Three teams of researchers from Nova Scotia have received almost $500,00 each from the Canadian Institutes of Health Research to examine how the pandemic is affecting the lives of children with complex needs, woman who face violence and equity-deserving groups.
The studies are among 965 research projects related to the COVID-19 pandemic funded by the national funding organization to date. They are designed to offer recommendations on how to better serve those specific groups when public health safeguards are imposed.
Janet Curran, IWK Health Centre researcher and Dalhousie University professor, got $490,758, which included contributions from the New Brunswick Health Foundation, "to examine the wider impact of COVID-19 measures on the lives of children with complex care needs and the families."
Curran said the study, likely to take a year to complete, will include at least a dozen families from each of the three Maritime provinces.
"We know pre-pandemic that there was a gap between what was available for these families in Nova Scotia, and in the Maritimes for that matter, [and their needs]. We know that the pandemic only widened that gap," said Curran.
She said respite care wasn't available to families who needed someone to come into their homes during the pandemic and that educational supports also evaporated when schools across the region moved to virtual classes."This had a huge impact on these patients and these families," said Curran, who has previously published a study on respite care for children with complex needs.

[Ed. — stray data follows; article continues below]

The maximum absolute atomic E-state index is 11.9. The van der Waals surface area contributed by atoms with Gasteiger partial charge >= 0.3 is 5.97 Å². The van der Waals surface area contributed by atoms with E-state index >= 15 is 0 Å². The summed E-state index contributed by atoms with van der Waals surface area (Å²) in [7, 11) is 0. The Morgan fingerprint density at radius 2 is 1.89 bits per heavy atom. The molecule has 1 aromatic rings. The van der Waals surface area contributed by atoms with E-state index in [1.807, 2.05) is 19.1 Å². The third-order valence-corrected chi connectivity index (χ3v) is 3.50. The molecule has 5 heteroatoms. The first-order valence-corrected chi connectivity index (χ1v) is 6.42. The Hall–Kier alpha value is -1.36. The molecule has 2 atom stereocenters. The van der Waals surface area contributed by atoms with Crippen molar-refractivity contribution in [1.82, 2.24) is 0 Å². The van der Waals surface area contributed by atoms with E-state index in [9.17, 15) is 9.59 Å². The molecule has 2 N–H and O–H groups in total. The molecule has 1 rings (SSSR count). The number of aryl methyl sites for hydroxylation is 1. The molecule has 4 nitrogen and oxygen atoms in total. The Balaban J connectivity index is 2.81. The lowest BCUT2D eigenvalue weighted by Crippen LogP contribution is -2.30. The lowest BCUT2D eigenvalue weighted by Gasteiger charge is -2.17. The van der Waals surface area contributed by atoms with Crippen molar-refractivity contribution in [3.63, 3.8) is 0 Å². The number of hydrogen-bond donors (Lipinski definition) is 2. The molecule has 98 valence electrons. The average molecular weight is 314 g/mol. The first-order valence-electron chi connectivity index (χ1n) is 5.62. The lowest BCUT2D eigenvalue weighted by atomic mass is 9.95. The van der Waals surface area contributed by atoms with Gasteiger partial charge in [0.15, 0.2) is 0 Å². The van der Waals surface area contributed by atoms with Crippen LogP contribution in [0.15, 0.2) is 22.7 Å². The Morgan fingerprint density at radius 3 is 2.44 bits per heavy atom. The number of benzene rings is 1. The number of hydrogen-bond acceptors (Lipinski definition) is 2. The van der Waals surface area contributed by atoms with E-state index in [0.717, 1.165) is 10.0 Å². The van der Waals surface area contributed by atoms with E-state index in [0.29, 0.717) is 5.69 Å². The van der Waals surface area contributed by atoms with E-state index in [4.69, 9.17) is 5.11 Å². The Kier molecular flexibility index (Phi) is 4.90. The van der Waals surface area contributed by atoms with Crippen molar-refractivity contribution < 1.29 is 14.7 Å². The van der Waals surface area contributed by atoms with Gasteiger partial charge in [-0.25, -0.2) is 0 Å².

Curran is relying on some families involved in her earlier work to help shape this study.
"We've constructed a team of parents in the Maritimes who are helping guide this work," she said. "They're actually helping us to identify what are relevant public health policies and mandates that we should pay attention to."
"For example, the closure of playgrounds and school yards, which they use as space to take their children for respite."
Curran is hoping policy-makers will be able to use the results of this study as well as its recommendations in future health emergencies.
" And I also think that it allows us to be mindful of how vulnerable, exceptionally vulnerable, these families are in such public health emergencies," said Curran.
Two other Dalhousie University researchers — Alexa Yakubovich and Janice Graham — also received funds.
Yakubovich got $499,647 "to identify and contextualize best practices in responding to violence against women during the COVID-19 pandemic, while Graham received $489,556 to "engage with social scientists, public health experts, and members of equity-deserving groups to develop recommendations for a more equitable and supportive healthcare governance framework in post-COVID Canada."